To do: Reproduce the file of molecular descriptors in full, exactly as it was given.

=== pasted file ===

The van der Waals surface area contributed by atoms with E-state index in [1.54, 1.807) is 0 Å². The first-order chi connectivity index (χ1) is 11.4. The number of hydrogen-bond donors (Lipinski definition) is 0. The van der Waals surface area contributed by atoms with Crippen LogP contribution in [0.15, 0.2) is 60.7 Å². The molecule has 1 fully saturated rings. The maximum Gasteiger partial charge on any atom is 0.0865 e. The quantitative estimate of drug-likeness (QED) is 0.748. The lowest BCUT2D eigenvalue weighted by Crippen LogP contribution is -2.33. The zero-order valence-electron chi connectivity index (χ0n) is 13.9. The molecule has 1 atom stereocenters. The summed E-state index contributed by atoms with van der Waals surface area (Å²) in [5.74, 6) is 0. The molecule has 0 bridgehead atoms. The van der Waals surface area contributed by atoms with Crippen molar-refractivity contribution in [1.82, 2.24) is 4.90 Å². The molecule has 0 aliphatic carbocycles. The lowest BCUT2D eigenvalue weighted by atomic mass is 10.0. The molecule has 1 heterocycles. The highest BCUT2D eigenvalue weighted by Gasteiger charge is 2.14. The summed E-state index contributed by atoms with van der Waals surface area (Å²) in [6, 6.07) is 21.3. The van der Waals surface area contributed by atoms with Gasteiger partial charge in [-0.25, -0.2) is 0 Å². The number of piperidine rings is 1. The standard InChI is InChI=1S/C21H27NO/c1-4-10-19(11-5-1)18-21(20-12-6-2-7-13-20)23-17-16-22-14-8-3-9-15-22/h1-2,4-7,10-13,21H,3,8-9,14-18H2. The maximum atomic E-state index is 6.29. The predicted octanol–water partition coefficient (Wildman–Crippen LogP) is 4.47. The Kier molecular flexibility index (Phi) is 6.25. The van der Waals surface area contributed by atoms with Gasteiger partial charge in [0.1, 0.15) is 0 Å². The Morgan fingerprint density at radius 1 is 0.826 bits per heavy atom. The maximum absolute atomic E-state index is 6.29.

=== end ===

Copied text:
The van der Waals surface area contributed by atoms with E-state index in [1.54, 1.807) is 0 Å². The first-order chi connectivity index (χ1) is 11.4. The number of hydrogen-bond donors (Lipinski definition) is 0. The van der Waals surface area contributed by atoms with Crippen LogP contribution in [0.15, 0.2) is 60.7 Å². The molecule has 1 fully saturated rings. The maximum Gasteiger partial charge on any atom is 0.0865 e. The quantitative estimate of drug-likeness (QED) is 0.748. The lowest BCUT2D eigenvalue weighted by Crippen LogP contribution is -2.33. The zero-order valence-electron chi connectivity index (χ0n) is 13.9. The molecule has 1 atom stereocenters. The summed E-state index contributed by atoms with van der Waals surface area (Å²) in [5.74, 6) is 0. The molecule has 0 bridgehead atoms. The van der Waals surface area contributed by atoms with Crippen molar-refractivity contribution in [1.82, 2.24) is 4.90 Å². The molecule has 0 aliphatic carbocycles. The lowest BCUT2D eigenvalue weighted by atomic mass is 10.0. The molecule has 1 heterocycles. The highest BCUT2D eigenvalue weighted by Gasteiger charge is 2.14. The summed E-state index contributed by atoms with van der Waals surface area (Å²) in [6, 6.07) is 21.3. The van der Waals surface area contributed by atoms with Gasteiger partial charge in [-0.25, -0.2) is 0 Å². The number of piperidine rings is 1. The standard InChI is InChI=1S/C21H27NO/c1-4-10-19(11-5-1)18-21(20-12-6-2-7-13-20)23-17-16-22-14-8-3-9-15-22/h1-2,4-7,10-13,21H,3,8-9,14-18H2. The maximum atomic E-state index is 6.29. The predicted octanol–water partition coefficient (Wildman–Crippen LogP) is 4.47. The Kier molecular flexibility index (Phi) is 6.25. The van der Waals surface area contributed by atoms with Gasteiger partial charge in [0.1, 0.15) is 0 Å². The Morgan fingerprint density at radius 1 is 0.826 bits per heavy atom. The maximum absolute atomic E-state index is 6.29.